Genre: Biography
Goodreads Rating: 4.3/5


  1. Sailing Alone Around the World by Joshua Slocum (1900)


Sailing Alone Around the World is a sailing memoir by Joshua Slocum in 1900 about his single-handed global circumnavigation aboard the sloop Spray. Slocum was the first person to sail around the world alone. The book was an immediate success and highly influential in inspiring later travelers.

Originally published: 1900
Author: Joshua Slocum
Editor: Joshua Slocum
Genres: Biography, Autobiography, Travel literature
Goodreads Rating: 4.1/5


  1. The World Beneath Their Feet by Scott Ellsworth (2020)


A saga of survival, technological innovation, and breathtaking human physical achievement — all set against the backdrop of a world headed toward war — that became one of the most compelling international dramas of the 20th century. It talks about the mountaineering, madness and the deadly race to summit the Himalayas.

Originally published: 18 February 2020
Author: Scott Ellsworth
Genre: Biography
Goodreads Rating – 4.4/5


  1. Wild: From Lost To Found on the Pacific Crest Trail by Cheryl Strayed (2012)


Wild: From Lost to Found on the Pacific Crest Trail is a 2012 memoir by American author Cheryl Strayed, describing her 1,100-mile hike on the Pacific Crest Trail in 1995 as a journey of self-discovery.

Originally published: 20 March 2012

Author: Cheryl Strayed
Publisher: Alfred A. Knopf
Adaptations: Wild (2014)
Genres: Biography, Autobiography, Travel literature
Goodreads Rating: 4/5


  1. The Way Home: Tales from a Life Without Technology by Mark Boyle (2019)


No running water, no car, no electricity or any of the things it powers: the internet, phone, washing machine, radio or light bulb. Just a wooden cabin, on a smallholding, by the edge of a stand of spruce.

In this honest and lyrical account of a remarkable life without modern technology, Mark Boyle, author of The Moneyless Man, explores the hard-won joys of building a home with his bare hands, learning to make fire, collecting water from the stream, foraging, and fishing.

Originally published: 4 April 2019
Author: Mark Boyle
Genres: Biography, Nature writing
Goodreads Rating: 4/5


  1. Running The Amazon by Joe Kane (1989)


In 1986 a party of 12 explorers attempted to travel the full length of the Amazon. Joe Kane’s original role was as a writer and observer but he ended up as one of the only two members of the original group to complete the entire journey, the first people to travel the Amazon from source to sea.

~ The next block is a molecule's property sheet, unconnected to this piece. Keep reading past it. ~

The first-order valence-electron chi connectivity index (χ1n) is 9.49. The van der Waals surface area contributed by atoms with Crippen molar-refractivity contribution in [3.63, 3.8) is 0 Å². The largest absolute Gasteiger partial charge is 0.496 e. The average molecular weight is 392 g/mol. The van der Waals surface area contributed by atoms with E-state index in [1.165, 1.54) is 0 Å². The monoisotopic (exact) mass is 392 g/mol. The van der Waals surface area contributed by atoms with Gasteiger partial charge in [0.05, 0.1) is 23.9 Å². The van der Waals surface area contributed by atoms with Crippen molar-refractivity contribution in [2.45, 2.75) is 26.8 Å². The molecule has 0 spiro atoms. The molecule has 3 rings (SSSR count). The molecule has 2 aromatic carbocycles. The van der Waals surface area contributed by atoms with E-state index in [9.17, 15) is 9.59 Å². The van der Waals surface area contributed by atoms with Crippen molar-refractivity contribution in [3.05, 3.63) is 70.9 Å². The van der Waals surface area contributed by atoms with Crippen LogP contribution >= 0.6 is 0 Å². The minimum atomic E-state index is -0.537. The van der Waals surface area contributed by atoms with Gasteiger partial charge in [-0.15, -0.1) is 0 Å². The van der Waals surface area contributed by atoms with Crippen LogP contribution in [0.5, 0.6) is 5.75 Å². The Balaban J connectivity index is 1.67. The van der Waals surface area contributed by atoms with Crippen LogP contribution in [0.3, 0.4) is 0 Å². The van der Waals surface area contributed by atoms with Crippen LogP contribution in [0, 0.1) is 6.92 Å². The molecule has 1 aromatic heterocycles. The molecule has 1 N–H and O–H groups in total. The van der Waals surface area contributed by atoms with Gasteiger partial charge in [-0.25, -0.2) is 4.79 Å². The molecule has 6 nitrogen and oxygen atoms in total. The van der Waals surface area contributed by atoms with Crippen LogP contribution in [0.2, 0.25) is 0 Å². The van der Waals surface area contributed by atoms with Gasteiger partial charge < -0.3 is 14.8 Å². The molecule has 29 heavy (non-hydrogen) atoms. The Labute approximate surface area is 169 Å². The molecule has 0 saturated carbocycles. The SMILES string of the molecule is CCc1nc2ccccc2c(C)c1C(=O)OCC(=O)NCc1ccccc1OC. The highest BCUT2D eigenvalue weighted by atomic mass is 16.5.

Originally published: 1989
Author: Joe Kane
Genres: Guidebook, Travel literature
Goodreads Rating – 3.9/5


  1. The Call of the Wild By Jack London (1903)


The Call of the Wild is a short adventure novel by Jack London, published in 1903 and set in Yukon, Canada, during the 1890s Klondike Gold Rush, when strong sled dogs were in high demand. The central character of the novel is a dog named Buck.

Originally published: 1903
Author: Jack London
Goodreads Rating – 3.9/5


  1. The Alchemist by Paulo Coelho (1988)


This story, dazzling in its powerful simplicity and soul-stirring wisdom, is about an Andalusian shepherd boy named Santiago who travels from his homeland in Spain to the Egyptian desert in search of a treasure buried near the Pyramids.

Originally published: 1988
Author: Paulo Coelho
Genres: Novel, Drama, Fantasy, Quest, Fantasy Fiction, Adventure fiction
Goodreads Rating – 3.9/5

As I finish off this list, I’ll look for some more inspirational travel books. As we are all locked inside and cannot travel, there is no restriction of travelling in your dreams to far away places.

‘Keep reading! It’s one of the most marvelous adventure one can have’ – Llyod Alexandar

About Author

Neha Raheja
Neha loves exploring off the beaten path places and is an avid reader. When she isn't reading, she is probably cooking while singing, dreaming of food, or playing with her adorable 7 months daughter.